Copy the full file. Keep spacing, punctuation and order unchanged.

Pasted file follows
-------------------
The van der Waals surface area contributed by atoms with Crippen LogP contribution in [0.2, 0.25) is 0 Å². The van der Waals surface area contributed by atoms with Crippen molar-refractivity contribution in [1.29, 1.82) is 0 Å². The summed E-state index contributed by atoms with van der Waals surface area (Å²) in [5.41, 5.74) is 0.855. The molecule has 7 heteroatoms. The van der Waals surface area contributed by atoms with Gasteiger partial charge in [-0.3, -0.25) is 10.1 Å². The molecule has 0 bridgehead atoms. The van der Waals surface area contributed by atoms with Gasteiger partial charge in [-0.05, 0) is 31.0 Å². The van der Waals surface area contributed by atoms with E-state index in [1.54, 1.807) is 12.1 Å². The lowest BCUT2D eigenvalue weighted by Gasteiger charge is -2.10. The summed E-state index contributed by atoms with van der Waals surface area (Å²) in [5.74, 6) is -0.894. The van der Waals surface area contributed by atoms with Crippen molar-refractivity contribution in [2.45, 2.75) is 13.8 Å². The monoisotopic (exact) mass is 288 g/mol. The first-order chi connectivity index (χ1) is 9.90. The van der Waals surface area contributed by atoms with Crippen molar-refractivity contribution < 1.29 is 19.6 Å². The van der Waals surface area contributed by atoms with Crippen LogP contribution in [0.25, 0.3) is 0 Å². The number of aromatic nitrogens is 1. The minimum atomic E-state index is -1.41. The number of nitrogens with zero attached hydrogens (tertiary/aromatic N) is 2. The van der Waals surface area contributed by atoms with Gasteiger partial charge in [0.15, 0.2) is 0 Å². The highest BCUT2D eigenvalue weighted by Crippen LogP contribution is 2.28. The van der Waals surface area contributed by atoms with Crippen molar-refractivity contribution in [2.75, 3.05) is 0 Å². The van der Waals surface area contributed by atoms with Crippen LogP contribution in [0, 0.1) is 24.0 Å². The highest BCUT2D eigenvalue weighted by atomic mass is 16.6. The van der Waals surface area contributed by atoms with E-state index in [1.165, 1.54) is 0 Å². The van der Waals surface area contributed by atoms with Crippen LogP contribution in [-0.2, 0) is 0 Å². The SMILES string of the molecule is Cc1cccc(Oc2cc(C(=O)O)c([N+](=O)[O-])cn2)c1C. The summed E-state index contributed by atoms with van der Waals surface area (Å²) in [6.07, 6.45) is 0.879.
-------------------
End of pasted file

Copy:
The van der Waals surface area contributed by atoms with Crippen LogP contribution in [0.2, 0.25) is 0 Å². The van der Waals surface area contributed by atoms with Crippen molar-refractivity contribution in [1.29, 1.82) is 0 Å². The summed E-state index contributed by atoms with van der Waals surface area (Å²) in [5.41, 5.74) is 0.855. The molecule has 7 heteroatoms. The van der Waals surface area contributed by atoms with Gasteiger partial charge in [-0.3, -0.25) is 10.1 Å². The molecule has 0 bridgehead atoms. The van der Waals surface area contributed by atoms with Gasteiger partial charge in [-0.05, 0) is 31.0 Å². The van der Waals surface area contributed by atoms with E-state index in [1.54, 1.807) is 12.1 Å². The lowest BCUT2D eigenvalue weighted by Gasteiger charge is -2.10. The summed E-state index contributed by atoms with van der Waals surface area (Å²) in [5.74, 6) is -0.894. The van der Waals surface area contributed by atoms with Crippen molar-refractivity contribution in [2.45, 2.75) is 13.8 Å². The monoisotopic (exact) mass is 288 g/mol. The first-order chi connectivity index (χ1) is 9.90. The van der Waals surface area contributed by atoms with Crippen molar-refractivity contribution < 1.29 is 19.6 Å². The van der Waals surface area contributed by atoms with Crippen LogP contribution in [0.25, 0.3) is 0 Å². The number of aromatic nitrogens is 1. The minimum atomic E-state index is -1.41. The number of nitrogens with zero attached hydrogens (tertiary/aromatic N) is 2. The van der Waals surface area contributed by atoms with Gasteiger partial charge in [0.15, 0.2) is 0 Å². The highest BCUT2D eigenvalue weighted by Crippen LogP contribution is 2.28. The van der Waals surface area contributed by atoms with Crippen molar-refractivity contribution in [2.75, 3.05) is 0 Å². The van der Waals surface area contributed by atoms with Crippen LogP contribution in [0, 0.1) is 24.0 Å². The highest BCUT2D eigenvalue weighted by atomic mass is 16.6. The van der Waals surface area contributed by atoms with E-state index in [1.165, 1.54) is 0 Å². The van der Waals surface area contributed by atoms with Crippen LogP contribution in [-0.2, 0) is 0 Å². The SMILES string of the molecule is Cc1cccc(Oc2cc(C(=O)O)c([N+](=O)[O-])cn2)c1C. The summed E-state index contributed by atoms with van der Waals surface area (Å²) in [6.07, 6.45) is 0.879.